Magic Ampersand: How Microsoft Research Combines Basic Research With Applied Development
Guest post by Lewis Shepherd, Director of the Microsoft Institute for Advanced Research in Government. This article previously appeared at his website Shepherd's Pi. Follow him on Twitter at @lewisshepherd.
According to Wikipedia, the lowly ampersand or “&” is a logogram representing the conjunction word “and” using ”a ligature of the letters in et,” which is of course the Latin word for “and.”
In my line of work I most frequently encounter the ampersand in the common phrase “R&D” for research and development, although I notice that with texting and short-form social media the ampersand is making something of a comeback in frequency of use anyway.
To the left is a neat infographic demonstrating the & in R&D, from a Microsoft perspective. To quote the Microsoft team which produced it:
We get a lot of questions about what Microsoft does with the more than $9 billion we invest in R&D every year. There’s a lot of research for sure, but most of that investment goes toward development. With 850 Ph.D.-level researchers in Microsoft Research and around 40,000 developers in our product teams, that should give an indication of how we balance that $9 billion between research and the development of shipping products. I call it small r and big D.
The Research part of our R&D has a stunningly broad remit across technology areas. MSR has active projects in computational science, machine learning, semantic computing, data visualization,quantum computing,bioinformatics and biomedical computing, speech technologies, nanotechnology, robotics, sensors, and many more topics (see more information here).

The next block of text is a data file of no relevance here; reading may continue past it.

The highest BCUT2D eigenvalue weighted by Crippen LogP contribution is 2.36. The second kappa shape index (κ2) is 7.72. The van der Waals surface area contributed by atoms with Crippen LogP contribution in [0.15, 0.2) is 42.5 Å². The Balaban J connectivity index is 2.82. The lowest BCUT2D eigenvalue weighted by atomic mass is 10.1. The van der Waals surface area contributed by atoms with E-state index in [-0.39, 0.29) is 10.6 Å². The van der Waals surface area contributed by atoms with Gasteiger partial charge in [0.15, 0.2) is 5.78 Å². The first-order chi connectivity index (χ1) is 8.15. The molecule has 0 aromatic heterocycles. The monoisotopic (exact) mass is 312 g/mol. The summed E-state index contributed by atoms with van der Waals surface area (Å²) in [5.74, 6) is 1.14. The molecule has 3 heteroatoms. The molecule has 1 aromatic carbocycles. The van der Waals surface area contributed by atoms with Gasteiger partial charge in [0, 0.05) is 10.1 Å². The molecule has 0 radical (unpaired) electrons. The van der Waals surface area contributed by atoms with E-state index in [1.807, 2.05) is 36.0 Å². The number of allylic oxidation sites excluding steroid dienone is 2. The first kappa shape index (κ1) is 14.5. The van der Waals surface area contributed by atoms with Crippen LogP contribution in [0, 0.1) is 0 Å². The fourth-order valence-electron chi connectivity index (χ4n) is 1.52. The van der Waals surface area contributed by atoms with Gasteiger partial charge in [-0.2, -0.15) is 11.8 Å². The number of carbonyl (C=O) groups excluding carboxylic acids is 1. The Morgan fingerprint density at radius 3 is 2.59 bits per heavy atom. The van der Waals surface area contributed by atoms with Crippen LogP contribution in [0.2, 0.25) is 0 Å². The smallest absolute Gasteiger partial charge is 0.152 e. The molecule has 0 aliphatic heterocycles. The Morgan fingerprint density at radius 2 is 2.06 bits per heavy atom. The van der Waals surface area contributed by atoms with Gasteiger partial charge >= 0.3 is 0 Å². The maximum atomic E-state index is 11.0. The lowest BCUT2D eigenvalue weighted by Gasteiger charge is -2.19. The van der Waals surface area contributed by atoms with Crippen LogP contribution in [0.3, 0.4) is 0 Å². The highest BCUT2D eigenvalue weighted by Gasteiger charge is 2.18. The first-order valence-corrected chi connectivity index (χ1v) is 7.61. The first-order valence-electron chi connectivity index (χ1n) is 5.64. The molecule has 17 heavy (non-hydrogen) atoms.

The Development component of our R&D is even larger, and includes advanced work on next versions and future roadmaps for products you already see shipping such as Bing, Kinect, the Azure Cloud, Windows, Office, SQL, Exchange, Lync, etc.
But those two components can come together, and collaboration between them is absolutely critical. The “&” can create magic when one or more research areas bears fruit in a way that makes commercially viable sense for a product team to adopt – or to create an entirely new product area. Kinect is a now well-known successful example, and consequently has officially become the fastest-selling consumer electronic device of all time.
The infographic describes several recent examples which make this a pretty exciting place to work – the kind of place where colleagues sometimes do answer the question “What are you working on?” with a profound and funny answer: “the future.”
Art credit: Mykl Roventine